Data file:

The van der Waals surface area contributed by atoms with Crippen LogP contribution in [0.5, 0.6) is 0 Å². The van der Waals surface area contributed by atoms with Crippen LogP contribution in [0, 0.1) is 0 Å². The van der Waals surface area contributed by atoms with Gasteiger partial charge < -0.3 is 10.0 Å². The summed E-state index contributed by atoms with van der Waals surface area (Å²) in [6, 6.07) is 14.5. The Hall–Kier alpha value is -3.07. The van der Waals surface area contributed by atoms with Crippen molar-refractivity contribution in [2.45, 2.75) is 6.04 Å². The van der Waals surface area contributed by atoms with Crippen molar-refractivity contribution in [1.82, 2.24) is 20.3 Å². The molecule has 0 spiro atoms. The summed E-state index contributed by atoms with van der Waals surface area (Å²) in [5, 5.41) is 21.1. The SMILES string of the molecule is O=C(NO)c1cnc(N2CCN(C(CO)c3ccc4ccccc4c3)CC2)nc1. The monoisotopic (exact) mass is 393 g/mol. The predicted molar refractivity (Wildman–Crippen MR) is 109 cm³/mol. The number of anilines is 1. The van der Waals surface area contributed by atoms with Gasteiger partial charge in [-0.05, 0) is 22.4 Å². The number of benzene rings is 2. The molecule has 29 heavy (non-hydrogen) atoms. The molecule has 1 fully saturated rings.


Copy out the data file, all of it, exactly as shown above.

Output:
The van der Waals surface area contributed by atoms with Crippen LogP contribution in [0.5, 0.6) is 0 Å². The van der Waals surface area contributed by atoms with Crippen LogP contribution in [0, 0.1) is 0 Å². The van der Waals surface area contributed by atoms with Gasteiger partial charge < -0.3 is 10.0 Å². The summed E-state index contributed by atoms with van der Waals surface area (Å²) in [6, 6.07) is 14.5. The Hall–Kier alpha value is -3.07. The van der Waals surface area contributed by atoms with Crippen molar-refractivity contribution in [2.45, 2.75) is 6.04 Å². The van der Waals surface area contributed by atoms with Crippen molar-refractivity contribution in [1.82, 2.24) is 20.3 Å². The molecule has 0 spiro atoms. The summed E-state index contributed by atoms with van der Waals surface area (Å²) in [5, 5.41) is 21.1. The SMILES string of the molecule is O=C(NO)c1cnc(N2CCN(C(CO)c3ccc4ccccc4c3)CC2)nc1. The monoisotopic (exact) mass is 393 g/mol. The predicted molar refractivity (Wildman–Crippen MR) is 109 cm³/mol. The number of anilines is 1. The van der Waals surface area contributed by atoms with Gasteiger partial charge in [-0.05, 0) is 22.4 Å². The number of benzene rings is 2. The molecule has 29 heavy (non-hydrogen) atoms. The molecule has 1 fully saturated rings.